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National Intelligence Service (Kenya)

National Intelligence Service
Shirika la Kitaifa la Upelelezi
Emblem of the NSIS
Flag of the NSIS
Agency overview
Formed Act of Parliament
31 December 1998
Preceding agencies
Headquarters Marurui, Nairobi,
Motto Apti Parati Fideles.[1]
Employees Classified
Annual budget Classified[2]
Agency executive
  • Michael Gichangi (outgoing) Major General Philip Wachira Kameru (incoming), Director-General
Parent agency  Kenya

National Intelligence Service (Kenya) (NIS) which was previously known as the National Security Intelligence Service (NSIS)[3] is both the (national) domestic and foreign intelligence agency of Kenya. It had its origins in "Special Branch" a department of the national police that was created in 1952 under the British administration.[4] Among other things it provided intelligence during the Mau Mau Uprising.[4]


  • History 1
    • 19th Century Kenyan Intelligence 1.1
  • Timeline/Progress 2
    • Special Branch (SB) 2.1
    • Kenyan Independence/Directorate of Security Intelligence (DSI) 2.2
    • National Security Intelligence Service 2.3
    • National Intelligence Service 2.4
  • Mission 3
  • Divisions 4
  • See also 5
  • References 6


19th Century Kenyan Intelligence

The Nandi on hearing of the British sought to attack them. On the other hand the Kamba people responded differently to the British as they had traversed the central and coastal areas as long distance traders during which they gathered information for their leaders.[5] This is the first known case of intelligence gathering in Kenya.

British colonists recruited mercenaries as porters and guides. First the mercenaries provided information, but later they served as community chiefs, displacing traditional leaders. This meant that most of those who became chiefs were opportunists.

Later the government of the Kenya Protectorate began intelligence gathering which is shown in the timeline below.


  • The colonial system did not destroy existing networks, but used them to build a new intelligence system. The colonial government initially gathered information from tourists, missionaries and traders, but after 1895 gathered information at the local level through commissioners and retainers, including from African allies and collaborators. From 1906, intelligence reports were submitted to the Commissioner of the East Africa Protectorate.[5]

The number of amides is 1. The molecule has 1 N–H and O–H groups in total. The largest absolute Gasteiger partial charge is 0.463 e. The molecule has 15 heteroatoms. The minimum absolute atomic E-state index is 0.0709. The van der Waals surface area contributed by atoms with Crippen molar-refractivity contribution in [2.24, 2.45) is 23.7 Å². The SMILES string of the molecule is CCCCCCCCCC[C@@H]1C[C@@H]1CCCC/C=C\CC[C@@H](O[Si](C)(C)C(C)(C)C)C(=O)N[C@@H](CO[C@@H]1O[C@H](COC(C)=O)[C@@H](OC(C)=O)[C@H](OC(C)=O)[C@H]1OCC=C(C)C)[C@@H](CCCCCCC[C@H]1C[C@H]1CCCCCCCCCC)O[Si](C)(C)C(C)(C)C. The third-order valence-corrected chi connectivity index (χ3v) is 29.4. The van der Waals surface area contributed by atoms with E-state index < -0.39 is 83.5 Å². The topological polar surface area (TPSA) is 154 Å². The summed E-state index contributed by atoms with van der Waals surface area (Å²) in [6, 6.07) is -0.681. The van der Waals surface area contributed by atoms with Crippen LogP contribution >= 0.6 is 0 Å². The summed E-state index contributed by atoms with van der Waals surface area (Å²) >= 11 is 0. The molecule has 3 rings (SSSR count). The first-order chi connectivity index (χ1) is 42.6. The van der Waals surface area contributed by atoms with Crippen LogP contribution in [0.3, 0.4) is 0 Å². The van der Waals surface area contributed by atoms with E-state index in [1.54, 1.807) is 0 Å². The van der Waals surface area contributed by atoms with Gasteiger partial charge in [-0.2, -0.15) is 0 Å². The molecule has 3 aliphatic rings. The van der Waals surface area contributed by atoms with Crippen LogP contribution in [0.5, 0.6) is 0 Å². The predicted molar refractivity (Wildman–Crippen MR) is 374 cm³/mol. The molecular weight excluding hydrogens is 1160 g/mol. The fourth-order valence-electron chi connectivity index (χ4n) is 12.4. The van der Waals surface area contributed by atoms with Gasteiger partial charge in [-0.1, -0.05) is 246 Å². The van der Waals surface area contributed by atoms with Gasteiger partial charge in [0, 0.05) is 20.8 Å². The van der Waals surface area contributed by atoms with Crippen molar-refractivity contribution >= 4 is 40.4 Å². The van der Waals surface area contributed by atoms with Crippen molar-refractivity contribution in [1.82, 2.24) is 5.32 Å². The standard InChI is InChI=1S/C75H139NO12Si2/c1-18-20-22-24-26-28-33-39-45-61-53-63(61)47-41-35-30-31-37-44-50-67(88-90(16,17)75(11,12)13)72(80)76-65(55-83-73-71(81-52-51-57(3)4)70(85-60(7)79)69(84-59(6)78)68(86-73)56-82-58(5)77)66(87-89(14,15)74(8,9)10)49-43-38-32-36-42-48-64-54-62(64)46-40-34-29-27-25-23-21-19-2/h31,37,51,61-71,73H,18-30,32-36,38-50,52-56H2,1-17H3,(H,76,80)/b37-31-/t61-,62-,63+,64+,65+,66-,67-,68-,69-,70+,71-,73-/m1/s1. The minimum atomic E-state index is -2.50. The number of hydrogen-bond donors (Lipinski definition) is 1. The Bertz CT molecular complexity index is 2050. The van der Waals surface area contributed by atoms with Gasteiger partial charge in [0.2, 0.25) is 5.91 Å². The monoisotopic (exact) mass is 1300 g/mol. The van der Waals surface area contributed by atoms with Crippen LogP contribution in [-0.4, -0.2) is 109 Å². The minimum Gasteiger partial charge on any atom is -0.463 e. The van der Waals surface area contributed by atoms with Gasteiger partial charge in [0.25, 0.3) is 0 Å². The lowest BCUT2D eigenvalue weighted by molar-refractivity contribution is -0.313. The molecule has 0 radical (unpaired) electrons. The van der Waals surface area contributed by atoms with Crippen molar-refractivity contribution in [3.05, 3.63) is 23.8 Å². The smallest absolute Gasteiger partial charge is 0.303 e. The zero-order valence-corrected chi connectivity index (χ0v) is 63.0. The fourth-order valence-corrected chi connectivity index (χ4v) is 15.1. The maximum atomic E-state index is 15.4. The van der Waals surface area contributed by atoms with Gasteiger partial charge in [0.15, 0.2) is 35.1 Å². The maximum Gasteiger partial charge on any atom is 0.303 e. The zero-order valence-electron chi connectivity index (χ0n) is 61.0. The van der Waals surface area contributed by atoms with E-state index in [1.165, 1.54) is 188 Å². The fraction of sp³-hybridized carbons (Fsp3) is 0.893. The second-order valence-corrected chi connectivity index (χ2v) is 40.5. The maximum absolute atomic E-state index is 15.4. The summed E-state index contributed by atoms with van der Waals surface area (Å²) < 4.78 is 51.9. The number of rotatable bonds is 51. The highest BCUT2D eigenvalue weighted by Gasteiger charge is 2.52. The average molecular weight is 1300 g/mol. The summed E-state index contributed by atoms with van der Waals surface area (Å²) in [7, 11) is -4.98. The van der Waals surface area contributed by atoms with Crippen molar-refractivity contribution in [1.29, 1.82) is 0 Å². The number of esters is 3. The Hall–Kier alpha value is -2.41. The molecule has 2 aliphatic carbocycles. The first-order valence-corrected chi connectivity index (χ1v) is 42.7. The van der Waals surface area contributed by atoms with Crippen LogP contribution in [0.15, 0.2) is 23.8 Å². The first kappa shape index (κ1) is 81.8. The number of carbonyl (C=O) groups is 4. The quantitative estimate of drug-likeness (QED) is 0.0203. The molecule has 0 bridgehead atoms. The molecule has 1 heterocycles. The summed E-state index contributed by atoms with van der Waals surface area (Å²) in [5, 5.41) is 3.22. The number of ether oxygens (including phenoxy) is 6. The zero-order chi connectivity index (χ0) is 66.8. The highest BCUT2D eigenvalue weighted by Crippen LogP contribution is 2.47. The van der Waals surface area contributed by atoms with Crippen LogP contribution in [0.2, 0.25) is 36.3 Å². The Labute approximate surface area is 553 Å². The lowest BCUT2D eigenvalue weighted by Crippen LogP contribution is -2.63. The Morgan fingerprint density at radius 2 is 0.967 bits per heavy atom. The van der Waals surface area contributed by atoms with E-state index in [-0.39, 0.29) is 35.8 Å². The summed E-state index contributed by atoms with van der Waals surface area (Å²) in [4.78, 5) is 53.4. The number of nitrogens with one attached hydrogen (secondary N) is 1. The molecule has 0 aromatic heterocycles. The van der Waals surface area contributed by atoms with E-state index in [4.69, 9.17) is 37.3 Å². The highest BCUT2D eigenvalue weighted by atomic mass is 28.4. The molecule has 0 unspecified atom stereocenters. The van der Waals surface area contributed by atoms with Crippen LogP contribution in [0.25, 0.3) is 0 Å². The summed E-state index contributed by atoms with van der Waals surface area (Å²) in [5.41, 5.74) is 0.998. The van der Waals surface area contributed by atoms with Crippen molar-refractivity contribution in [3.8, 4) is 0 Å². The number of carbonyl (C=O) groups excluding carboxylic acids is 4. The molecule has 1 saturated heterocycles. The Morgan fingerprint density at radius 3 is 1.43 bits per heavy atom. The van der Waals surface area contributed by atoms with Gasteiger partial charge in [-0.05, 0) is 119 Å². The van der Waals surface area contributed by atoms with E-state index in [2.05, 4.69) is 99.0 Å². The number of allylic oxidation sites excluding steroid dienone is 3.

• The British East African Police was established in 1892, and for 18 years gathered intelligence. During World War One, the focus of intelligence gathering changed from African affairs to information on enemy activities in neighbouring countries. African agents were recruited, and tapped telegraphic communications, tracked the enemy, and visited other African workers to gather information. Coastal traders engaged in counter-intelligence.

Special Branch (SB)

  • In 1926 a Criminal Investigations Division was created, staffed by colonists, and involving a Special Branch responsible for intelligence.[6]
  • In the post-World War Two period until 1963, the SB's activities expanded from the collection of intelligence on criminal activities to investigation of citizens agitating for independence and the trade union movement. The SB also expanded to combat the Mau Mau insurgency and was reorganised following intelligence failures.
  • The post-independence government inherited an intelligence mentality that used force to ensure compliance. After 1965, police and intelligence services became politicised and linked to individuals. By 1982, the police force (including the SB) had become a tool of oppression, systematically abusing the law and disregarding the Constitution.